mine: fita


‘a ship from a book’
↳ Cathy & Chris (The Dollanganger Series)

Angel, saint, devil’s spawn, good or evil, you’ve got me pinned to the wall and labeled as yours until the day I die. And if you die first, then it won’t be long before I follow. 

20 Day Incest challenge

Day 01) Your first incest pairing:

My very first incest pairing would have to be Chris & Cathy Dollanganger from Flowers in the Attic by V.C. Andrews. It really helped open my eyes to the shippiness of brother-sister pairings that they were canon. The two of them went through so much and found comfort in each other. I don’t know anyone who read the Dollanganger series who didn’t ship them. Oh and if you’re wondering about the GIF above, it’s simply because when I picture Chris and Cathy, I see Chord Overstreet & Dianna Argon.

Shooting Anniversary

A year ago I shot my first real tournament, the California State Indoor Championship. I shot barebow FITA recurve. I shot an 854 (213 average on the 300 round), well below my average at the time.

This weekend for the first time I am repeating a tournament. I will shoot my second California State Indoor Championship. I am still shooting barebow FITA recurve although I am now shooting a target rig rather than a hunting rig.


  • 960 is my pissed at myself threshold.
  • 1000 is the low end of where I should be.
  • 1040 is the high end of where I should be.
  • 1080 is my stretch. If I am shooting really wall I can get here.

We will see how it goes.

Flowers in the Attic: Prologue to Chapter 1

Prologue:  Years in the future, when it’s implied that she’s more or less happy, Cathy Dollanganger is going to write about she and her siblings used to be “Flowers in the Attic,” faded by time, and the people who deserve it are going to be really hurt when they read this!  Also, yellow is the color of hope, so file that away.

Chapter 1: “Good-bye, Daddy”

The Dollangangers live a ridiculously idyllic life in a nice suburban home in the 50s.  Dad Christopher Sr is a traveling salesman, Mom Corrine  is impossibly pretty, Christopher Jr and Cathy are good, blond children, and twins Cory and Carrie are adorable blond toddlers.  Before the twins are born, Cathy is worried that Daddy will love the new little girl more, but Daddy gives her a ring as a promise that he will always love his “first girl” just a little bit more.  The family is very affectionate, always talking about how much they love each other, the parents are very touchy-feely both with each other and the kids, and Dad is always lavishing little gifts on them when he comes back.  (Also, the neighbors call them the Dresden Dolls, which apparently used to conjure images of this:

Though I think I heard that Amanda Palmer’s group “The Dresden Dolls” actually took their name from the Dollanganger family in this book, who took the nickname from the dolls.)

Anyway, on Dad’s 36th birthday, two police officers arrive to inform the family that Chris Sr has died in a horrible car accident described in unnecessarily graphic detail and everyone is overwhelmed by grief, especially Mom, who drifts around in a useless haze for a while, and the kids are cared for by neighbors.  Eventually, Mom starts acting weird and one night she confesses to the kids that their whole life is a lie:  The house and everything in it was bought on credit (mostly on Mom’s urging) and will now be repossessed, Mom is too much of a helpless Southern belle to get a job that pays her what she feels would be enough to live on, and even their name is false, they are really the Foxworths, but don’t ask too many questions about that!  Also, Mom’s parents are super-mega-ultra rich, but they cut her off at 18 when she did something to “fall from grace,” and she’s been begging them to take her back by letter since the funeral.  Grandma’s finally agreed, but minor detail:  they’re not going to tell Grandpa about the kids until Mom’s earned his forgiveness, no big, probably will only take a day.  Oh, and we’re leaving for their mansion right now in the middle of the night, you get two suitcases between the four of you so go pack, this is totally not weird.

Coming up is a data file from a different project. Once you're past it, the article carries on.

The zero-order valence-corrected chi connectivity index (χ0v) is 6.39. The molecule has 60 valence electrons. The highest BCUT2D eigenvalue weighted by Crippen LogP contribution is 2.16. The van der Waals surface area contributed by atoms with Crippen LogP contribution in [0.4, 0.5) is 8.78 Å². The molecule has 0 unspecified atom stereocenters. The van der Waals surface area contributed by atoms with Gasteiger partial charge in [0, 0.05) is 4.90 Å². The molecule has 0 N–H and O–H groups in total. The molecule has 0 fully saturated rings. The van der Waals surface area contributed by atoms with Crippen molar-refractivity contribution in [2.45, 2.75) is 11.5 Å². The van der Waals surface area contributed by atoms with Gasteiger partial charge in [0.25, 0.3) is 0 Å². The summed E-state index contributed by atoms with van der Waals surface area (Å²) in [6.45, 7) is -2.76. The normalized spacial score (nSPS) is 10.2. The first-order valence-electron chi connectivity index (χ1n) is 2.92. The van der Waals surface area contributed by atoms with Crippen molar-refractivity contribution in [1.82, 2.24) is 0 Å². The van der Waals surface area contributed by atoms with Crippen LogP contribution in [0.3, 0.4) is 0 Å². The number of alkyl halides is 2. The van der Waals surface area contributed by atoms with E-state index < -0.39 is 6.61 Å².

I found My Sweet Audrina in high school and read most of it, then came back to finish it as an adult, and I think starting with that one gave me an elevated sense of her writing skills.  I don’t know if she’d improved by then or if the deficiencies in her writing style (which can only be described as “luridly melodramatic”) were simply less obvious when she was describing the strange, Gothic dreamworld Audrina inhabits than the 50s suburban paradise the Dollangangers start out in (probably both), but her writing seems a lot more stilted to me than it did before.  When Corinne is trying to explain her financial and family troubles to the older kids, she talks to them more like adults than children, and I can’t tell if it’s a writing flaw, or a sign that Corrine is losing her grip on reality.

Still, she does “subtle unease before everything goes wrong” very well.  Even before the father dies, you can sense that there is something wrong with this family.  They are too loving, and too showy about it, so that you start feeling uncomfortable very fast.  You can already see how emotionally and maturationally stunted Corrine is as she fails to deal with everything around.  I kind of wish I wasn’t spoiled for this book (I picked up all the major plot points through late night horrified Wikipedia reading cultural osmosis even though I’ve never actually read the thing), because I think I’d otherwise be fascinated by Corrine’s mysterious fall from grace and just what went on between her and her parents.

There was an awful lot of plot to cover here in the first chapter, so I hope the other entries will be shorter.  (I understand they mostly hang out in the attic from now on?)  I’ve read Chapter 2 already, so see you when I get that written!